Could Roberto Hernandez Become a Late-Inning Arm for the Rays Down the Stretch?


When the Rays signed Roberto Hernandez to a one-year, $3.25 million contract, we heard that it was a good signing and a lot of teams were thinking of doing the exact same thing. But no matter what the gist was around baseball, it didn’t make sense to us–Hernandez had managed an ERA under 5.00 just twice in his six full years in the leagues. Nevertheles, many Rays fans trusted their team’s decision-making progress after years of turning apparently washed-up players in major assets. However, even the biggest optimist could not say that Hernandez has lived up to expectations. Hernandez has found some moments this season, including a complete game against the Diamondbacks, but no one’s opinion was been awayed. His dominance was transient–every strong start was followed by two disastrous outings–and it reached the point where Rays fans believed somewhere in the back of their heads that the Rays would lose every time he was on the mound. Hernandez has always featured great stuff, but he has never gotten consistent enough results to be anyone’s definition of reliable, and that just isn’t good enough for a team known for its pitching prowess like the Rays. The Rays kept plugging him in the rotation every fifth day, but it was more because of a multiplicity of injuries and Jeremy Hellickson‘a collapse then any mert if of his own. Finally yesterday, though, the Rays gave Hernandez what he had long deserved, demoting him to the bullpen. And the early returns could not have been better. While it was just one game, Hernandez looked like the pitcher the Rays thought they were signing and exponentially more as he dominated the Los Angels of Anaheim.

Hernandez went the final 3.2 innings and did not allow a single baserunner, striking out 7 of the 11 batters he faced. How did he pull it off? Our typical understanding would be that his command was on with his fastball, slider, and especially his changeup, and combining the overbearing movement on his pitches with precise location leaves hitters with few things they can do. If we describe Hernandez’s outing that way, it was just another once-in-a-blue-moon flash of greatness that will quickly fade away from our memories when he gets shelled next time out. But it was not just that. Heading to the bullpen allowed Roberto Hernandez to completely change his approach as a pitcher, and that type of shift may be something that could finally lead to sustained success.

On the season, Hernandez has thrown 55.2% fastballs, 29.7% changeups, and 15.1% sliders according to Brooks Baseball. On Tuesday, though, Hernandez didn’t follow what he had been doing all season to the slightest extent. Of Hernandez’s 42 pitches, just 14 were fastballs, with 15 being changeups and 13 being sliders. Hernandez did go 3.2 innings in the game, longer than one of his starts this year, but he approached hitters without worrying about seeing them a second time around in the lineup and resorted to all three of his pitches right from the get-go. Instead of going after hitters with his fastball knowing that he had to save his secondary pitches for later in the game, Hernandez put everything he had out there on the mound and hitters looked helpless against him. His fastball velocity shot up to as high as 94.5 MPH at one point in the game with his changeup and slider each receiving a 2 MPH bump as well, and adding additional velocity and variety to an already impressive arsenal made him look as good as we have ever seen him. Hitters began adjusting to him in his final 2 innings, striking out just twice, but Hernandez showed all the necessary components of a dominant pitcher for short stints, combining velocity, movement, command, and poise. But is this something that Hernandez can keep up?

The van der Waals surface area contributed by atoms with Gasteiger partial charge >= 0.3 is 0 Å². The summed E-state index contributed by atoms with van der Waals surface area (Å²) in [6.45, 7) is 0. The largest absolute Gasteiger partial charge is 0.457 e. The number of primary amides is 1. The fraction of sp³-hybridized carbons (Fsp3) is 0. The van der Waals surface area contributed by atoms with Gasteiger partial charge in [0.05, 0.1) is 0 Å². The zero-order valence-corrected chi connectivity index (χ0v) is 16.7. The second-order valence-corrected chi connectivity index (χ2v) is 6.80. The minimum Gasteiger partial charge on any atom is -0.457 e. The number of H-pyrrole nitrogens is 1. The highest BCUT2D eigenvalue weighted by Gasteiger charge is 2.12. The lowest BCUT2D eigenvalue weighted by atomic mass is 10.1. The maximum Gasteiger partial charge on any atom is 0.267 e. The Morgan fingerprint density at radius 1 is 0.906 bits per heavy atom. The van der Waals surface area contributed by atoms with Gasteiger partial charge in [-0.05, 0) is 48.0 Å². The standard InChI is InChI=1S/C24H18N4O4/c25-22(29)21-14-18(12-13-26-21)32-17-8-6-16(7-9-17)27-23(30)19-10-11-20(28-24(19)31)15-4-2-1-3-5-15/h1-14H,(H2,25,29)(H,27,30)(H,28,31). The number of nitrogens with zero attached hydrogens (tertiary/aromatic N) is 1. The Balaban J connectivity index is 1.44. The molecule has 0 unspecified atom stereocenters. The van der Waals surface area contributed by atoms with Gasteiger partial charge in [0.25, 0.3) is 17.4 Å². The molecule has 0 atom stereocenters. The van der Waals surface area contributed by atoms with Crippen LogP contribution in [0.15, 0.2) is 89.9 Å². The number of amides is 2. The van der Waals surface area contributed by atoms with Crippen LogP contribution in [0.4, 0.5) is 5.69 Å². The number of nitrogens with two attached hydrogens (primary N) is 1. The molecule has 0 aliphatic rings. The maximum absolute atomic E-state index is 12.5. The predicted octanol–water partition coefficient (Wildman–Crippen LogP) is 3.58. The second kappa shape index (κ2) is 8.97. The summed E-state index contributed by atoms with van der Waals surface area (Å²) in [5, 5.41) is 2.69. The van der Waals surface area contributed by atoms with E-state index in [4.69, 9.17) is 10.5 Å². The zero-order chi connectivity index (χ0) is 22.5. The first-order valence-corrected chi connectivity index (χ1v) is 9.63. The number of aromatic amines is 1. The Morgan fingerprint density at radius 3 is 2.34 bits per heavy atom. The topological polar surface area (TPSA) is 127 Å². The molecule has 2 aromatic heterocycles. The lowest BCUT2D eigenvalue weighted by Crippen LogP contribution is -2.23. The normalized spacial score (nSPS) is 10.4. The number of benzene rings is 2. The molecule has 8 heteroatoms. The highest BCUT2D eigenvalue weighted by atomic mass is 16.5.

Hernandez will not go 3.2 shutout innings every time out. However, he could very will have what it takes to fill the role that Wade Davis played so well for the Rays last season and free up Alex Torres for higher leverage work. Hernandez will likely begin by playing a low-leverage long relief role, saving the rest of the bullpen with the Rays ahead or behind by several runs, but if he pitches will enough, the Rays will have to consider giving a look later in games with Joel Peralta overworked and Jesse Crain taking a while to come back. That may be surprising given how inconsistent he was as a starting pitcher, but we have said since the moment he signed that he could be a weapon out of the bullpen, and on Tuesday, we saw that in action. Heading to the bullpen has revitalized Hernandez and may be exactly what he needed to turn his strong repertoire into results. Over the last month of the season, we will have to see just how far his new role can take him and just how much he can change fans’ the perception of him as he appears out of the bullpen an entirely different pitcher and quite possibly a significantly better one.